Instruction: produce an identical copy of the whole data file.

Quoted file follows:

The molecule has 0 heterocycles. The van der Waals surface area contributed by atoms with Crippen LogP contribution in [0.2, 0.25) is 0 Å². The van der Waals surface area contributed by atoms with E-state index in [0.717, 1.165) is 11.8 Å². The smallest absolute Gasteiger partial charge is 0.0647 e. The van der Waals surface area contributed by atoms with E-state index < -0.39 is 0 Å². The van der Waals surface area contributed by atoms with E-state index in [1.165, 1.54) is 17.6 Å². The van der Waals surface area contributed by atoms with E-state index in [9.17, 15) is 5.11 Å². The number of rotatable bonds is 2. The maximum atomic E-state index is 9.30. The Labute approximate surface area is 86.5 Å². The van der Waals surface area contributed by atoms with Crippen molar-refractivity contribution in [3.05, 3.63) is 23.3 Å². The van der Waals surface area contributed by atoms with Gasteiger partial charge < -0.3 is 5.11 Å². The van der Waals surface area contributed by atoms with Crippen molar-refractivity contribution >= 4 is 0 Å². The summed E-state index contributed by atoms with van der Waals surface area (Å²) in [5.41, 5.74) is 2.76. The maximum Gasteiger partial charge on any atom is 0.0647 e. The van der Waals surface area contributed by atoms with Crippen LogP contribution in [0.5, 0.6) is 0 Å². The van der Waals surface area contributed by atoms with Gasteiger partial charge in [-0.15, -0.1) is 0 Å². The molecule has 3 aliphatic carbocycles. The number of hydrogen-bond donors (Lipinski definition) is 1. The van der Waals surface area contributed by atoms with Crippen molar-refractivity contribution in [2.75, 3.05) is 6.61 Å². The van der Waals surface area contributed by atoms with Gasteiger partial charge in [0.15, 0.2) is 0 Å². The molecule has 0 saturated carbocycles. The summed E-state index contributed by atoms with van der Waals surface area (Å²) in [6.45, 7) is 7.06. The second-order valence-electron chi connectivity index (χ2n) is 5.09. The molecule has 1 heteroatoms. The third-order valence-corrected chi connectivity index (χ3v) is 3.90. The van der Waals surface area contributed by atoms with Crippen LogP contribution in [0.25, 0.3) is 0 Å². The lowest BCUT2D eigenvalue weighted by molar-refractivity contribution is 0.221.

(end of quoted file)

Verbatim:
The molecule has 0 heterocycles. The van der Waals surface area contributed by atoms with Crippen LogP contribution in [0.2, 0.25) is 0 Å². The van der Waals surface area contributed by atoms with E-state index in [0.717, 1.165) is 11.8 Å². The smallest absolute Gasteiger partial charge is 0.0647 e. The van der Waals surface area contributed by atoms with E-state index < -0.39 is 0 Å². The van der Waals surface area contributed by atoms with E-state index in [1.165, 1.54) is 17.6 Å². The van der Waals surface area contributed by atoms with E-state index in [9.17, 15) is 5.11 Å². The number of rotatable bonds is 2. The maximum atomic E-state index is 9.30. The Labute approximate surface area is 86.5 Å². The van der Waals surface area contributed by atoms with Crippen molar-refractivity contribution in [3.05, 3.63) is 23.3 Å². The van der Waals surface area contributed by atoms with Gasteiger partial charge < -0.3 is 5.11 Å². The van der Waals surface area contributed by atoms with Crippen molar-refractivity contribution >= 4 is 0 Å². The summed E-state index contributed by atoms with van der Waals surface area (Å²) in [5.41, 5.74) is 2.76. The maximum Gasteiger partial charge on any atom is 0.0647 e. The van der Waals surface area contributed by atoms with Crippen LogP contribution in [0.5, 0.6) is 0 Å². The van der Waals surface area contributed by atoms with Gasteiger partial charge in [-0.15, -0.1) is 0 Å². The molecule has 3 aliphatic carbocycles. The number of hydrogen-bond donors (Lipinski definition) is 1. The van der Waals surface area contributed by atoms with Crippen molar-refractivity contribution in [2.75, 3.05) is 6.61 Å². The van der Waals surface area contributed by atoms with Gasteiger partial charge in [0.15, 0.2) is 0 Å². The molecule has 0 saturated carbocycles. The summed E-state index contributed by atoms with van der Waals surface area (Å²) in [6.45, 7) is 7.06. The second-order valence-electron chi connectivity index (χ2n) is 5.09. The molecule has 1 heteroatoms. The third-order valence-corrected chi connectivity index (χ3v) is 3.90. The van der Waals surface area contributed by atoms with Crippen LogP contribution in [0.25, 0.3) is 0 Å². The lowest BCUT2D eigenvalue weighted by molar-refractivity contribution is 0.221.